The same type of student feedback which led to my use of additional alternative materials has also guided my lecture style as a whole. Based on student feedback, I have worked to foster deeper class discussion during lecture. In each course, I focus on establishing a rapport with students by maintaining a professional, yet accessible atmosphere. Rather than having students feel they are being “talked at” during lectures, it is of the utmost importance that students are intellectually stimulated by course material during class sessions and are actively participating in their education. In each course, regardless of class size, I seek to create an intellectual community in my classroom in which students are invited to engage, not just with me, but with each other. For example, rather than answering a student’s question directly, I may turn the question back to the class. This leads students to discuss the material with each other while I offer guidance throughout discussion. Similarly, I may challenge a student’s answer with an additional question meant to probe the next logical step of a student’s response.  Thus, students in my course are guided through the material so that students leave my course with not just a deeper knowledge of specific issues, but also a fuller understanding of the world around then. Accordingly, I begin and end each class session with key questions to help guide student understanding of how the lecture fits into the course as a whole. Through this lecture style, students leave my class more confident in their oral expression skills and better prepared to think critically about future issues.

In addition, I seek to help my students become more effective communicators, both inside and outside of the classroom.  This includes not just oral skills, through class discussion, but also written skills. I believe that students should not just analyze ideas, but also form their own ideas and opinions on critical issues. As such, each course I teach has a writing component, requiring students to summarize, analyze/critique, and present their own improvements to a class reading. Further, I provide extensive written feedback in order to improve my students’ writing skills by encouraging them to further engage with their own ideas. Student feedback has indicated that such techniques are particularly helpful in gaining a stronger understanding of the material as well as improving students’ confidence in their own abilities to write and create.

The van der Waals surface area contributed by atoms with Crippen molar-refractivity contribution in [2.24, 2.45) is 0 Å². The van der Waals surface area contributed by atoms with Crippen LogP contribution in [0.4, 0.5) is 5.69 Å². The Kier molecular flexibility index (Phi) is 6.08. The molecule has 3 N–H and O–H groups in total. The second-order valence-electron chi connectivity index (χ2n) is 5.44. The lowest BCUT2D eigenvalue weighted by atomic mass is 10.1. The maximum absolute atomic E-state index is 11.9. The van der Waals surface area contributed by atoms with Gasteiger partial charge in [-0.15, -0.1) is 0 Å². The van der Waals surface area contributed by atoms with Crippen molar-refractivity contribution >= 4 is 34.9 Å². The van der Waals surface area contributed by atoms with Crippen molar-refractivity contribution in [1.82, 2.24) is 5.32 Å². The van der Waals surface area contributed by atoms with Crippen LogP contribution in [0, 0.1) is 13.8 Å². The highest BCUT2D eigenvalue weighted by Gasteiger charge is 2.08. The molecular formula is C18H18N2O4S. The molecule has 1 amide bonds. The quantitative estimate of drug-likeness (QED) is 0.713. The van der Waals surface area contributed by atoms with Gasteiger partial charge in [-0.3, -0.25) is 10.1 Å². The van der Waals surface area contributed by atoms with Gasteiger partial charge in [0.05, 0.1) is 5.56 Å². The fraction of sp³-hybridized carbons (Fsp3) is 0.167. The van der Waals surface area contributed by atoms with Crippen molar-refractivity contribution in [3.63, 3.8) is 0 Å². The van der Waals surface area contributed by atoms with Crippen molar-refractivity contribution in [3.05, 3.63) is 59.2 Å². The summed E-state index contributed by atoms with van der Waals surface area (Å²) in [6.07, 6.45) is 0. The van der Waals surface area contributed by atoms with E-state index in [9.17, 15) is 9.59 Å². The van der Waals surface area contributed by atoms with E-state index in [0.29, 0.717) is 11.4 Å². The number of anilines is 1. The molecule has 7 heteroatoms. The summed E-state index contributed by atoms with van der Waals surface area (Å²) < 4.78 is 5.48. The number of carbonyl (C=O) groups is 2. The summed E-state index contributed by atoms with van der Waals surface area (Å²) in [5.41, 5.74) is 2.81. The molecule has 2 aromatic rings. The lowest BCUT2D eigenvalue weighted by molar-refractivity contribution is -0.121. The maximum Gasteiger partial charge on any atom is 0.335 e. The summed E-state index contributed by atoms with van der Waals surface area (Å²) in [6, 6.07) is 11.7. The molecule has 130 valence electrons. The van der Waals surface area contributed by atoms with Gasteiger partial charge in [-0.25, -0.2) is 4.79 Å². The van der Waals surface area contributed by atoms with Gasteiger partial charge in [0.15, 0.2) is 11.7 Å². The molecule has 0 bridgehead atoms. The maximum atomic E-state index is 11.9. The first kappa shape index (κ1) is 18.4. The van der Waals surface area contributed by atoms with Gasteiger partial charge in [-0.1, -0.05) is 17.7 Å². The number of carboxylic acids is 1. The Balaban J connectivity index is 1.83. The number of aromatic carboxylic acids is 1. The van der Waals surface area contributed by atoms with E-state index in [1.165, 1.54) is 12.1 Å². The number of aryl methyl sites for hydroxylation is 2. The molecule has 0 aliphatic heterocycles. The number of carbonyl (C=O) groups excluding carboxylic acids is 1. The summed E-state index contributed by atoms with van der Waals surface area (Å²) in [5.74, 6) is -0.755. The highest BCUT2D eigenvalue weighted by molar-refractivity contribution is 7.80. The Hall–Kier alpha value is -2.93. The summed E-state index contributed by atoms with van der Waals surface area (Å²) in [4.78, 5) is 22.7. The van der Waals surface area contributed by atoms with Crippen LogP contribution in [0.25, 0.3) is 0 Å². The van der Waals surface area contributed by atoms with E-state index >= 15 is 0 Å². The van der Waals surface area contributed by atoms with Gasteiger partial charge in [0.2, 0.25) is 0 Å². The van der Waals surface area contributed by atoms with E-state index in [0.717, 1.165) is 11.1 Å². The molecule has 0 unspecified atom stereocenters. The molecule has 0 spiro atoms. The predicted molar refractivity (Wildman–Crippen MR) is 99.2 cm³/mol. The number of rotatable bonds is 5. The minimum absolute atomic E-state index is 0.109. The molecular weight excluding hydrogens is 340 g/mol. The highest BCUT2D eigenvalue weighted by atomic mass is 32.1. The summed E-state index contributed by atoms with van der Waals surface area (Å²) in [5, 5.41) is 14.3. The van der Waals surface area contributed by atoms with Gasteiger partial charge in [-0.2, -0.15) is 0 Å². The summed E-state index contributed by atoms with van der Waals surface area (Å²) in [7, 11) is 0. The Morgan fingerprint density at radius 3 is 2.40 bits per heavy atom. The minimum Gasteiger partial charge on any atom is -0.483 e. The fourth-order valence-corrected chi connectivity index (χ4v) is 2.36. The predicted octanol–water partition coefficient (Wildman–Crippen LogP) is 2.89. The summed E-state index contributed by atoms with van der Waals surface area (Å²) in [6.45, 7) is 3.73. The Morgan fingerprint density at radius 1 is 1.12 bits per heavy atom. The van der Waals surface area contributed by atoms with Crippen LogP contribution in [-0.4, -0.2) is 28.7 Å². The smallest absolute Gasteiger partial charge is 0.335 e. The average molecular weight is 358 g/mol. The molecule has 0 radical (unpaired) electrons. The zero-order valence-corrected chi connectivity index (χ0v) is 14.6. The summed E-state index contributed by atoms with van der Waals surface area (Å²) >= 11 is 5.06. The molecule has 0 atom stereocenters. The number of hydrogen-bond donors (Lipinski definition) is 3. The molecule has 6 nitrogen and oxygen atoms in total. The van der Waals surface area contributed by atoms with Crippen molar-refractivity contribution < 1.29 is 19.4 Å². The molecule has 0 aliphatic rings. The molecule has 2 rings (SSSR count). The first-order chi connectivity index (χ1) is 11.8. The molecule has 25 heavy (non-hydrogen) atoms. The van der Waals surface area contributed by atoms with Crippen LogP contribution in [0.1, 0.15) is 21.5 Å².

Finally, I strongly believe that teaching does not end in the classroom. Advising and student-involved research are extremely important to me. During my undergraduate program at Furman University, I conducted research with different professors. Through these experiences, I fostered strong relationships with faculty who helped guide my academic, intellectual, and personal development. During my time as a graduate student at Duke University, I have mentored undergraduate students who have sought out my advice and academic counsel. For example, I worked with two students on their senior research theses, meeting to discuss their ideas throughout the year. Similarly, in several courses, I worked extensively with students on large research papers, meeting multiple times throughout the course to discuss drafts, revisions, and the student’s ideas. This student interaction is critical to my professional development as an instructor. Both inside and outside of the classroom, the most rewarding moments are seeing the look on a student’s face when he/she has fully grasped an idea - when the “aha!” moment strikes. I encourage students to conduct their own research or to explore areas of interest to them outside of the classroom, whether by meeting to discuss ideas or by suggesting materials that would help them further their interest and learning. Even more so, I learn from my own students, particularly through discussing their academic passions and in reading their own work. For me, teaching and learning do not end in the classroom. They are a crucial component of my academic and professional fulfillment.